I have a MacBook now.
Granted, it’s a almost obsolete as it’s 8yrs old and has an un-updateable version of Mac OS X, but I have one. And it’s one of the rarer black models from early 2008. A bit of spit and polish has made it almost as good as new. It also has extra value in being from a famous friend, who now has a gorgeous MacBook Air.
The battery doesn’t last quite as long as it must’ve but it’s been fun to tinker with OS X on my own, and it’s not hard for a nearly-25yr Windows veteran to get to grips with. But to really make this more usable I decided to mess with its metaphorical brain. I partitioned the disk and put Linux on it. Which is a bit sacrilegious to some.
I first used Ubuntu 10 years ago and last used it 4 years ago, the last iteration being the very lightweight Lubuntu for my sold-off netbook. I decided to put Xubuntu on this MacBook as it’s capable of running heavier than Lubuntu, but classic Ubuntu with the Unity GUI might be pushing it.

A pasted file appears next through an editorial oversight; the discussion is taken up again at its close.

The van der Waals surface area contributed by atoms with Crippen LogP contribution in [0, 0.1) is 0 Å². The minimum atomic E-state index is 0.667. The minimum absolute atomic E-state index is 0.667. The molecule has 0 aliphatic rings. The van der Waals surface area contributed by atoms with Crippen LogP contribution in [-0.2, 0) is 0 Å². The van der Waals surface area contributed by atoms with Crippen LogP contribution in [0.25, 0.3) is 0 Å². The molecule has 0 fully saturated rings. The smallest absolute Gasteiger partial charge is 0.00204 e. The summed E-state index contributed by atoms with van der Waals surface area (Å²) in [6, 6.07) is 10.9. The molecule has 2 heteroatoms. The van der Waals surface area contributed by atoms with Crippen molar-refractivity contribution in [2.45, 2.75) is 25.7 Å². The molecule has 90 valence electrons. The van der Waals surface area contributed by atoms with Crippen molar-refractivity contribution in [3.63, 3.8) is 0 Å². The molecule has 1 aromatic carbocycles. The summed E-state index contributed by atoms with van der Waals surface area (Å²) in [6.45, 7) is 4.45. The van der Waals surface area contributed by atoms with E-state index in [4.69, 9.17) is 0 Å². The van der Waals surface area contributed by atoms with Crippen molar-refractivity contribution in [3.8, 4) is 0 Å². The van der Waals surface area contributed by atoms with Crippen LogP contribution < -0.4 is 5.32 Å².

After a bit of reading, installation was pretty painless. I burnt a Xubuntu CD, got the MacBook to boot it up to test all was good (it was, apart from WiFi which needed a proprietary driver that was acquired on installing), told it to install to the free space from partitioning, and I was good to go. So as well as respectfully keeping OS X on there I can (with the aid of rEFInd) now boot in to a modern OS with modern applications. And it looks better than the OS X which was last updated in 2009!
I’m not whooping too much though as I know that a machine approaching a decade is unlikely to last too long on the hardware side, but hey, it was free. I didn’t have a laptop. I didn’t have an Apple, and I didn’t have Linux. I have it all in one now. Let me enjoy my parade.